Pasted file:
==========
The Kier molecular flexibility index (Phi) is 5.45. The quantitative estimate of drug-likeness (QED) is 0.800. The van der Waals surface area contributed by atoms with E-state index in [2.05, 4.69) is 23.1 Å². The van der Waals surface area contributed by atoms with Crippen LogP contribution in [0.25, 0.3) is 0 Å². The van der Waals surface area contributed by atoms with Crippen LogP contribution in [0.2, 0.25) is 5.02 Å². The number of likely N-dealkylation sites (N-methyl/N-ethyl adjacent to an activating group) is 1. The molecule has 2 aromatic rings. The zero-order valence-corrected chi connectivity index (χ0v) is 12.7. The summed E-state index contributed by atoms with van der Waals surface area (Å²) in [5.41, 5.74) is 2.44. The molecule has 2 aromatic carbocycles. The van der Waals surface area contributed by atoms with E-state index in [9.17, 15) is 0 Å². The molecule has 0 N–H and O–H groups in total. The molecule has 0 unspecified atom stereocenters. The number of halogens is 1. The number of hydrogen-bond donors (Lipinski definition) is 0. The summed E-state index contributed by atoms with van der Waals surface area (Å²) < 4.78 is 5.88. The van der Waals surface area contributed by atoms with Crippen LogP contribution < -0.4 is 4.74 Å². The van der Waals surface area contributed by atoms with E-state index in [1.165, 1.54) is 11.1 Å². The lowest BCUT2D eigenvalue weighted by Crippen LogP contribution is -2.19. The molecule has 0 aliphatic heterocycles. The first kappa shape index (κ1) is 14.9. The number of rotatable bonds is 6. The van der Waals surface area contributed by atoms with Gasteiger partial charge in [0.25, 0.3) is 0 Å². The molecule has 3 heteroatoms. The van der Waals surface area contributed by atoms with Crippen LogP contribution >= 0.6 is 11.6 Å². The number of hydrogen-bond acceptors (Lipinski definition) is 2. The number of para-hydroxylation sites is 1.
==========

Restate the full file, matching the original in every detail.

The Kier molecular flexibility index (Phi) is 5.45. The quantitative estimate of drug-likeness (QED) is 0.800. The van der Waals surface area contributed by atoms with E-state index in [2.05, 4.69) is 23.1 Å². The van der Waals surface area contributed by atoms with Crippen LogP contribution in [0.25, 0.3) is 0 Å². The van der Waals surface area contributed by atoms with Crippen LogP contribution in [0.2, 0.25) is 5.02 Å². The number of likely N-dealkylation sites (N-methyl/N-ethyl adjacent to an activating group) is 1. The molecule has 2 aromatic rings. The zero-order valence-corrected chi connectivity index (χ0v) is 12.7. The summed E-state index contributed by atoms with van der Waals surface area (Å²) in [5.41, 5.74) is 2.44. The molecule has 2 aromatic carbocycles. The van der Waals surface area contributed by atoms with E-state index in [9.17, 15) is 0 Å². The molecule has 0 N–H and O–H groups in total. The molecule has 0 unspecified atom stereocenters. The number of halogens is 1. The number of hydrogen-bond donors (Lipinski definition) is 0. The summed E-state index contributed by atoms with van der Waals surface area (Å²) < 4.78 is 5.88. The van der Waals surface area contributed by atoms with Crippen LogP contribution < -0.4 is 4.74 Å². The van der Waals surface area contributed by atoms with E-state index in [1.165, 1.54) is 11.1 Å². The lowest BCUT2D eigenvalue weighted by Crippen LogP contribution is -2.19. The molecule has 0 aliphatic heterocycles. The first kappa shape index (κ1) is 14.9. The number of rotatable bonds is 6. The van der Waals surface area contributed by atoms with Gasteiger partial charge in [0.25, 0.3) is 0 Å². The molecule has 3 heteroatoms. The van der Waals surface area contributed by atoms with Crippen LogP contribution >= 0.6 is 11.6 Å². The number of hydrogen-bond acceptors (Lipinski definition) is 2. The number of para-hydroxylation sites is 1.